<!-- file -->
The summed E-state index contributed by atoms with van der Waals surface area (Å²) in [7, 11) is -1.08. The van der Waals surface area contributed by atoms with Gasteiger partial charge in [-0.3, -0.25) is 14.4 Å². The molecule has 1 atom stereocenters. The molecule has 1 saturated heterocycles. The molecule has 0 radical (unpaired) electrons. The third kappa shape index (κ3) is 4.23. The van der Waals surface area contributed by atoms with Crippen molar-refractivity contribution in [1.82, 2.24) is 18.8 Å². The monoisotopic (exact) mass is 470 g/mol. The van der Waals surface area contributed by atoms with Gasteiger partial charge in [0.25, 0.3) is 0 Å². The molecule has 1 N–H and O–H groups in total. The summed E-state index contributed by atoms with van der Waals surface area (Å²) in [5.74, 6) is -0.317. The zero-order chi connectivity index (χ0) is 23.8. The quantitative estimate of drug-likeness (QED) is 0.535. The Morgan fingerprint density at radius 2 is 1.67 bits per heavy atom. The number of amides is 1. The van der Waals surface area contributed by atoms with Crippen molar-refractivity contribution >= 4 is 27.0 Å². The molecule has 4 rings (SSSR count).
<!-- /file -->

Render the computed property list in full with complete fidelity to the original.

The summed E-state index contributed by atoms with van der Waals surface area (Å²) in [7, 11) is -1.08. The van der Waals surface area contributed by atoms with Gasteiger partial charge in [-0.3, -0.25) is 14.4 Å². The molecule has 1 atom stereocenters. The molecule has 1 saturated heterocycles. The molecule has 0 radical (unpaired) electrons. The third kappa shape index (κ3) is 4.23. The van der Waals surface area contributed by atoms with Crippen molar-refractivity contribution in [1.82, 2.24) is 18.8 Å². The monoisotopic (exact) mass is 470 g/mol. The van der Waals surface area contributed by atoms with Gasteiger partial charge in [0.25, 0.3) is 0 Å². The molecule has 1 N–H and O–H groups in total. The summed E-state index contributed by atoms with van der Waals surface area (Å²) in [5.74, 6) is -0.317. The zero-order chi connectivity index (χ0) is 23.8. The quantitative estimate of drug-likeness (QED) is 0.535. The Morgan fingerprint density at radius 2 is 1.67 bits per heavy atom. The number of amides is 1. The van der Waals surface area contributed by atoms with Crippen molar-refractivity contribution >= 4 is 27.0 Å². The molecule has 4 rings (SSSR count).